Open Innovation: benefits to SMEsBy partnering with a large company, the SME can:• Access new markets that were otherwise beyond its reach• Access know-how, facilities, IP, ideas, networks• Enjoy a faster route to market
Open Innovation: works through a strong community of shared interests Charities/public sector Academia and Bioscience SMEs eg CRUK, MRC technology transfer offices ProfessionalBig pharma service firms eg VCs, angels Stakeholders: Wellcome Trust Tenant Referrals SBC as an incubatorGSK, BIS, TSB, EEDA
How will tenants experience SBC’s approach to open innovation?The tenant is in charge, as a free agent in an open environment:• No commitments whatsoever to SBC or GSK, including IP rights (other pharma-owned incubators have insisted on rights just for tenancy)• Free to work with any organisation, including other pharma• If SME does choose to collaborate with GSK, terms are negotiated on a project by project basis• Access to GSK expertise, facilities, e-Journals, services• Access to SBC’s open innovation community: investor network, start- up funding, professional advisors, academics, vibrant science networks, other SMEs, virtual tenants, open calls for solutions to selected biomedical challenges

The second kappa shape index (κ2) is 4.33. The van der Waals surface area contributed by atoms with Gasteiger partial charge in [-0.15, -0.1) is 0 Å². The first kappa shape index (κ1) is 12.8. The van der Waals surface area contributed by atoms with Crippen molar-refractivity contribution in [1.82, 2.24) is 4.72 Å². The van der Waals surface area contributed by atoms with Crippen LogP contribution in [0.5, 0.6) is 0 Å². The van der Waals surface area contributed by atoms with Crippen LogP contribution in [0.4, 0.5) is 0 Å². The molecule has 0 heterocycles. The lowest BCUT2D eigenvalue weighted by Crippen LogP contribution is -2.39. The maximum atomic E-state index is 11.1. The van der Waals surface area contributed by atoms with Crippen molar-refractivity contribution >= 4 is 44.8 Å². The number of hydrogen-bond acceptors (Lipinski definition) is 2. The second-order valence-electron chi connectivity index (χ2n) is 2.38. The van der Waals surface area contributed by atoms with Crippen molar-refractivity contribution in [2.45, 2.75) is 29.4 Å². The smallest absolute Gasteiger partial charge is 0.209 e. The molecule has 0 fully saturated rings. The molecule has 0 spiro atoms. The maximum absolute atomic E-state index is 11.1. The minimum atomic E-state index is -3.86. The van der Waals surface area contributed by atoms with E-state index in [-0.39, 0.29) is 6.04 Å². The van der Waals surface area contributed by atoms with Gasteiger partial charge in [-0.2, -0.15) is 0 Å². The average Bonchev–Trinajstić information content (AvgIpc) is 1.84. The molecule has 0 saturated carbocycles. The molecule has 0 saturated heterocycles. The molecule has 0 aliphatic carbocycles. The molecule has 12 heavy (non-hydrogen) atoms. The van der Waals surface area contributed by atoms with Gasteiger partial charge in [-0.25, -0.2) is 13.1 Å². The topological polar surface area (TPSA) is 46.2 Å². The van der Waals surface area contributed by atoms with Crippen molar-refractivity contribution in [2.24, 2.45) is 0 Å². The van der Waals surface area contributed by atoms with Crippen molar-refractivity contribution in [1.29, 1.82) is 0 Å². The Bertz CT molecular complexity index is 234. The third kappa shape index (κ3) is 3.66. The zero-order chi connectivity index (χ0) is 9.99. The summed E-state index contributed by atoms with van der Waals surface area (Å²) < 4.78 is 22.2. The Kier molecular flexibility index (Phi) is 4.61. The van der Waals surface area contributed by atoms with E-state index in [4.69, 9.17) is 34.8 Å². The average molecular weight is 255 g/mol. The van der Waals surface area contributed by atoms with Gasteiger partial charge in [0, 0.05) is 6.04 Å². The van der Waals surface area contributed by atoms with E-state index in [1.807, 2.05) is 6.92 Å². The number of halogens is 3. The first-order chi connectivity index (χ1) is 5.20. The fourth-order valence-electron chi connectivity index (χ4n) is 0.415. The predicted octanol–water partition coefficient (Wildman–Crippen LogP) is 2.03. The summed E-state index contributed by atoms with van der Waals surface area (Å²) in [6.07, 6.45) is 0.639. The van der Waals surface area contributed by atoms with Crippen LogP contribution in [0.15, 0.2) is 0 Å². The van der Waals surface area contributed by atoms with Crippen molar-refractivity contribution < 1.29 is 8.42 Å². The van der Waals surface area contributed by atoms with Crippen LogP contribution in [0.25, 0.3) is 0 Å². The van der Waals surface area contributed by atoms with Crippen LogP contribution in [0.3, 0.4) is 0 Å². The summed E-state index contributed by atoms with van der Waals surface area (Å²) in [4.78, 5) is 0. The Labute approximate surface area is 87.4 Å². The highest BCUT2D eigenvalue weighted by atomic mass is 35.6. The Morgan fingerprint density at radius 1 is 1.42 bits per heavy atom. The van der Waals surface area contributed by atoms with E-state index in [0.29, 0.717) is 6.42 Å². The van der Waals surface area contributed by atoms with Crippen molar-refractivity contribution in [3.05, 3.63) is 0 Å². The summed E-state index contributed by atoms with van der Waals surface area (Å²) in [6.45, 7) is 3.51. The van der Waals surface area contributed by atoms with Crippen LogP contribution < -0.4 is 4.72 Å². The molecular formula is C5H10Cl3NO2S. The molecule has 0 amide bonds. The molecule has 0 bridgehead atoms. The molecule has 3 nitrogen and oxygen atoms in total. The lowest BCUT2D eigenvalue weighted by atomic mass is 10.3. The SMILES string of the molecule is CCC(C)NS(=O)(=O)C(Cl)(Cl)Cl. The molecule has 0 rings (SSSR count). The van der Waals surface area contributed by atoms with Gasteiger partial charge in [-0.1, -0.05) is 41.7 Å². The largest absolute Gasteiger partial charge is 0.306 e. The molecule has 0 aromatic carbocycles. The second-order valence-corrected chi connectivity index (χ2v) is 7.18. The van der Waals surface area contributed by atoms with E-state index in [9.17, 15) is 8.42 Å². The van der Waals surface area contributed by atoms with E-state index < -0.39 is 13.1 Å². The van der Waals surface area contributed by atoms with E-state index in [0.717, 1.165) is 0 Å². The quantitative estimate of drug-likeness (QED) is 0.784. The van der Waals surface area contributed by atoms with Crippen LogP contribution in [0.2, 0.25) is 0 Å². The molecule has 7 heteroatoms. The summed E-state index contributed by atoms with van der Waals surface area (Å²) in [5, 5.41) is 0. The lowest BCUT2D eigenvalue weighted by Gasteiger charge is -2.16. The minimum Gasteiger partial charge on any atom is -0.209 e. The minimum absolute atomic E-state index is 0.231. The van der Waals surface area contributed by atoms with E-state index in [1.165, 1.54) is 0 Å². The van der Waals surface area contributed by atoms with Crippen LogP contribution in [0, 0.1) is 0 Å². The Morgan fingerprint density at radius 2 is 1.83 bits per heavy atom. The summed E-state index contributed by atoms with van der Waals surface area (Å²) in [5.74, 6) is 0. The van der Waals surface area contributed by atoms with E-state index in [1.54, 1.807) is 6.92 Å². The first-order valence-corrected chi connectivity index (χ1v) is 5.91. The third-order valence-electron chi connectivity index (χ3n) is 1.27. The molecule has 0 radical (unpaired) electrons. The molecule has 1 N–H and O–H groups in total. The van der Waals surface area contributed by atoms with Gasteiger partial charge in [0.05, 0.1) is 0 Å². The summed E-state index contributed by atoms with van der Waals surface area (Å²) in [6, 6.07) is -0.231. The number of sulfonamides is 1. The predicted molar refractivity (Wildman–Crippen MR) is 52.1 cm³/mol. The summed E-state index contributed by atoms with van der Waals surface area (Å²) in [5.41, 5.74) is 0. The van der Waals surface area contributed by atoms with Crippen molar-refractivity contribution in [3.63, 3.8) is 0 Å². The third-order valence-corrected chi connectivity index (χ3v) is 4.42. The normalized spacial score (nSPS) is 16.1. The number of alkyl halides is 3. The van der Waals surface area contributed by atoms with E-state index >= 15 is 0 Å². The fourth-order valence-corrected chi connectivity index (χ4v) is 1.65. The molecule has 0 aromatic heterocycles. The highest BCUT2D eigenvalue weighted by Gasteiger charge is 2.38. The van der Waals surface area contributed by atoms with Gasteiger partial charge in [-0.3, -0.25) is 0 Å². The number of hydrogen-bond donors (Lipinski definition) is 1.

Open Innovation: what it means to SBC• SBC is well-positioned to become a national resource for biomedical open innovation• SBC is uniquely positioned to boost collaboration at a business-to- business level, alongside academic-business interactions• SBC is one part of a wide-ranging commitment to open innovation by GSK. Sister initiatives include Tres Cantos; pricing policy on diarrhoea vaccines; and publicly available data on 1000s of potential anti-malaria compounds.
What gets us excited about open innovation? We want everyone to be at higher risk of having a great idea and making it work... ...biotechs, pharma, stakeholders, and UK plc
Get in touch with SBC and join the discussion Website: www.stevenagecatalyst.com Twitter: twitter.com@SteBioCatLinkedIn group: Stevenage Bioscience Catalyst Open Innovation